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SYMPTOMS OF CO POISONING
Carbon monoxide poisoning can kill you.
The initial symptoms of CO are similar to the flu (but without the fever). They include:
Remember, if you have any of these symptoms and if you feel better when you go outside your home and the symptoms
reappear once you're back inside, you may have CO poisoning.
CLUES YOU CAN SEE
Rusting or water streaking on vent/chimney
Loose or missing furnace panel
Loose or disconnected vent/chimney connections
Debris or soot falling from chimney, fireplace, or appliance
Loose masonry on chimney
Moisture inside of windows
CLUES YOU CANNOT SEE
Internal appliance damage or malfunctioning components
Improper burner adjustment
Hidden blockage or damage in chimneys.
The West Milford Township Fire Department is equipped with carbon monoxide detection devices, however, if your carbon monoxide alarm goes off, don't automatically call 911. Heed the manufacturers' advice: If no one in the house is feeling the symptoms of
Carbon Monoxide poisoning, it's safe to simply open the windows and call a furnace technician. If people are feeling woozy, get out, summon the
fire department, and tell them what your digital detector was reading when you left.
Carbon Monoxide is a gas that kills nearly 300 people in their homes each year. This "silent killer" has no smell. What's more, it has no taste or color.
WHAT IS CARBON MONOXIDE?
Carbon monoxide is produced by burning any fuel. Therefore, any fuel-burning appliance in your home is a potential CO source.
When appliances are kept in good working condition, they produce little CO. Improperly operating appliances can produce fatal CO concentrations in your home. Likewise, using charcoal indoors or running a car in a garage can cause CO poisoning.
SOURCES OF CARBON MONOXIDE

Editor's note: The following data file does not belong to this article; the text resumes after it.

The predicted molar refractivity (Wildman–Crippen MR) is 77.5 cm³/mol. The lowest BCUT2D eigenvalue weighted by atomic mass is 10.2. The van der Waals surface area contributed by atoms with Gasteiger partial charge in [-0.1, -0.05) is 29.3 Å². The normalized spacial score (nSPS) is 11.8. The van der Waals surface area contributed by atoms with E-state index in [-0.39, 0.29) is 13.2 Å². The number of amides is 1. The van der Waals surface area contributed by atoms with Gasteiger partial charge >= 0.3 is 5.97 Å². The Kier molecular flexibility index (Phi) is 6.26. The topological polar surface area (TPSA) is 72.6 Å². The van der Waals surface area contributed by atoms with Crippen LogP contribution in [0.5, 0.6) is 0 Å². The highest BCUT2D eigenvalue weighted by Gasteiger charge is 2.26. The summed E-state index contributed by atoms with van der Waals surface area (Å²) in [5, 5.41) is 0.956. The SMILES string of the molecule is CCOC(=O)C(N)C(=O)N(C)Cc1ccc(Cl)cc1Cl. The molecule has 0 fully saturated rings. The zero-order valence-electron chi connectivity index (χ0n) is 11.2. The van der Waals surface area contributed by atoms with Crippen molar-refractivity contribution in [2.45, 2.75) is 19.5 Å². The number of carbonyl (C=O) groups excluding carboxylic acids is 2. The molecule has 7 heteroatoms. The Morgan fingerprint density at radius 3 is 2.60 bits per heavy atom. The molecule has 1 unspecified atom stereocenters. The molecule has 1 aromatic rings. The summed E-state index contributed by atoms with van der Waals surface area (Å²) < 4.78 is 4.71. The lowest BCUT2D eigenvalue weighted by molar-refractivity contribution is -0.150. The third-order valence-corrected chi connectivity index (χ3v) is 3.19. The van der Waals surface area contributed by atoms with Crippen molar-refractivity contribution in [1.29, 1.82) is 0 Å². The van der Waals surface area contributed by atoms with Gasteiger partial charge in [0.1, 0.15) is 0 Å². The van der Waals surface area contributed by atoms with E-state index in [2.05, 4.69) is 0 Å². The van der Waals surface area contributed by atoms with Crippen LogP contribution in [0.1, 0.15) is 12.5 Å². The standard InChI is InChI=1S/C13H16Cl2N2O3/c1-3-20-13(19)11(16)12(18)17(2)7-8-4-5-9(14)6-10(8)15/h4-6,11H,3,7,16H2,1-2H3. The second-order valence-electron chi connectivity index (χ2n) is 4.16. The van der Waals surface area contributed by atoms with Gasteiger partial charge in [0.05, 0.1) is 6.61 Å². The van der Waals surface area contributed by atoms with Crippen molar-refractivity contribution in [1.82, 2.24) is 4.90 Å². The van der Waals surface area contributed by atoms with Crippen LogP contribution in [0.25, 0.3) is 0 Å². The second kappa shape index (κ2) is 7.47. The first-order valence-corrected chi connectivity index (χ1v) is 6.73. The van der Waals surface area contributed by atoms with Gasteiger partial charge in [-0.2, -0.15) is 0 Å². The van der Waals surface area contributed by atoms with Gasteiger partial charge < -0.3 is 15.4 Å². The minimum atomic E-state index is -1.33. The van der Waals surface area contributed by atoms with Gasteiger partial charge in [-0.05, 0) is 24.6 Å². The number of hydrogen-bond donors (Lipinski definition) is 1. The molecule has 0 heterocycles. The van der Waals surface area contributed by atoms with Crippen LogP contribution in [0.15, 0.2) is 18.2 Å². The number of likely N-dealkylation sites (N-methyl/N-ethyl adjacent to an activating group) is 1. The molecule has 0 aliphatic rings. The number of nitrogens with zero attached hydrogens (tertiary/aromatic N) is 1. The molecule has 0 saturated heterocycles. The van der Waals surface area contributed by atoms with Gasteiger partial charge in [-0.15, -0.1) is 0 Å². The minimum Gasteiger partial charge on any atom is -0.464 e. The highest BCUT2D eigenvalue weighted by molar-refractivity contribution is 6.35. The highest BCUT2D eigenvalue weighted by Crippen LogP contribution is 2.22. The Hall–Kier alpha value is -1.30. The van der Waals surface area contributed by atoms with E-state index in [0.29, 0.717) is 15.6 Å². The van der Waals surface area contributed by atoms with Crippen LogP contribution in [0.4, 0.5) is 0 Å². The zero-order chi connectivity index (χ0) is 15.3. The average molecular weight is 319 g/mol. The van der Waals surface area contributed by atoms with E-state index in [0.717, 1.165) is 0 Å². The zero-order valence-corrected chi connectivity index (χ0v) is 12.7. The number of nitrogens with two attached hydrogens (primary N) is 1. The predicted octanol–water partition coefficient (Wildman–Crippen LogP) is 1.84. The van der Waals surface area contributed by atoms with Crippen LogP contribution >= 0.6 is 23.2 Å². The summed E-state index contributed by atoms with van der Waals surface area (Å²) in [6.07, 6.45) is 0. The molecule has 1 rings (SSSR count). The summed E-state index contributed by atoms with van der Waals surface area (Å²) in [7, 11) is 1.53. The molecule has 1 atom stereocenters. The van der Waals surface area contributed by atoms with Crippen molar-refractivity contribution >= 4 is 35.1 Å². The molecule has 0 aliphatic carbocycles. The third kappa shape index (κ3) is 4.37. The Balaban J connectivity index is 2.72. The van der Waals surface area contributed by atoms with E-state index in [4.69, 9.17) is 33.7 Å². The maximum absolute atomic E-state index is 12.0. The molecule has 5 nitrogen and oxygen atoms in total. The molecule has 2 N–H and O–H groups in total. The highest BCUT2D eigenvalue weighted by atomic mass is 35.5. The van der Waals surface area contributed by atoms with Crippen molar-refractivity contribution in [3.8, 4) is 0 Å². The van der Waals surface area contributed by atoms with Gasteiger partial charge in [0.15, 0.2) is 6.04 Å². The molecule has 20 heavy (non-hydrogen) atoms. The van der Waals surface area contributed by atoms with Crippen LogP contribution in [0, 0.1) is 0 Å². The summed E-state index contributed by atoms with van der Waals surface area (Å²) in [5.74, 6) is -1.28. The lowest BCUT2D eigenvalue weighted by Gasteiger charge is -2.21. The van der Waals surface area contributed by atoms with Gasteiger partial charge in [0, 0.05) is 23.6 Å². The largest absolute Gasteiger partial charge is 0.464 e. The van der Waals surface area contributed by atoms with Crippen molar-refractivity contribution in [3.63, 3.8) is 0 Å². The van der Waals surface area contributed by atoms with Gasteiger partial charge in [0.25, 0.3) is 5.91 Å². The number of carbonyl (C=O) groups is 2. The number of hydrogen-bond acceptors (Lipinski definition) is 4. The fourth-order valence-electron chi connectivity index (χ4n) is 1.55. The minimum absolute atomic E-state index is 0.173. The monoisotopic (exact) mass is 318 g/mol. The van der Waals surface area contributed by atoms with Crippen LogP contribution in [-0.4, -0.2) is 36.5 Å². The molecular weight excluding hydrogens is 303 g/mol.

1). Room Heater
3). Charcoal grill
5). Water Heater
6). Auto in closed garage
Carbon monoxide mimics the behavior of oxygen while withholding oxygen's benefits. Like oxygen, CO combines with blood hemoglobin in the lungs, and from there it's transported throughout the body, not to feed but to starve the tissues. At relatively low levels it can cause headache, dizziness, nausea, blurred vision, chest pain, and fainting. These symptoms are often mistaken for common ailments like the flu. Continued exposure to high CO levels can bring on unconsciousness, brain
damage, and death.
If you have a fuel-burning furnace, appliance, or fireplace, you should have at least one CO detector, ideally in a hallway or sleeping area. Follow the manufacturer's installation instructions to locate your detector.
The Fire Marshal advises that you look for a model with a full-range digital readout that constantly reports the CO level. An occasional glance will give you an idea of the CO levels in your home--and if the alarm sounds you can tell at once how serious the threat is.
Most people don't need to worry much about plug-in detectors leaving them unprotected during a power outage. If the power goes off, so will their gas- or oil-fired furnaces, removing the major sources of Carbon Monoxide. However, if you heat with wood, it's a good idea to have a detector with a battery backup or a battery-powered detector that will keep going through a blackout.
Last modified: December 13, 2003
WHAT CAN YOU DO?
Make sure appliances are installed according to manufacturer's instructions and local building codes. Most appliances should be installed by professionals.
Have the heating system (including chimneys and vents) inspected and serviced annually.
Follow manufacturer's directions for safe operation.
Examine vents and chimneys regularly for improper connections, visible rust or stains.
Notice problems that could indicate improper appliance operation:
Decreasing hot water supply
Furnace unable to heat house or runs constantly
Sooting, especially on appliances
Unfamiliar or burning odor
INSTALL A CO DETECTOR FOR ADDED SAFETY (Must meet the requirements of UL 2034)
WHAT YOU SHOULD NOT DO
Never burn charcoal indoors or in a garage. Never service appliances without proper knowledge, skills, and tools.
Never use the gas range or
oven for heating.
Never leave a car running in a garage.
Never operate unvented gas-burning appliances in a closed room.
The Township of West Milford
has an ordinance prohibiting the use of kerosene heaters as a primary source of heat in any residence.
Monoxide detectors are required in all multiple
family dwellings and boarding houses.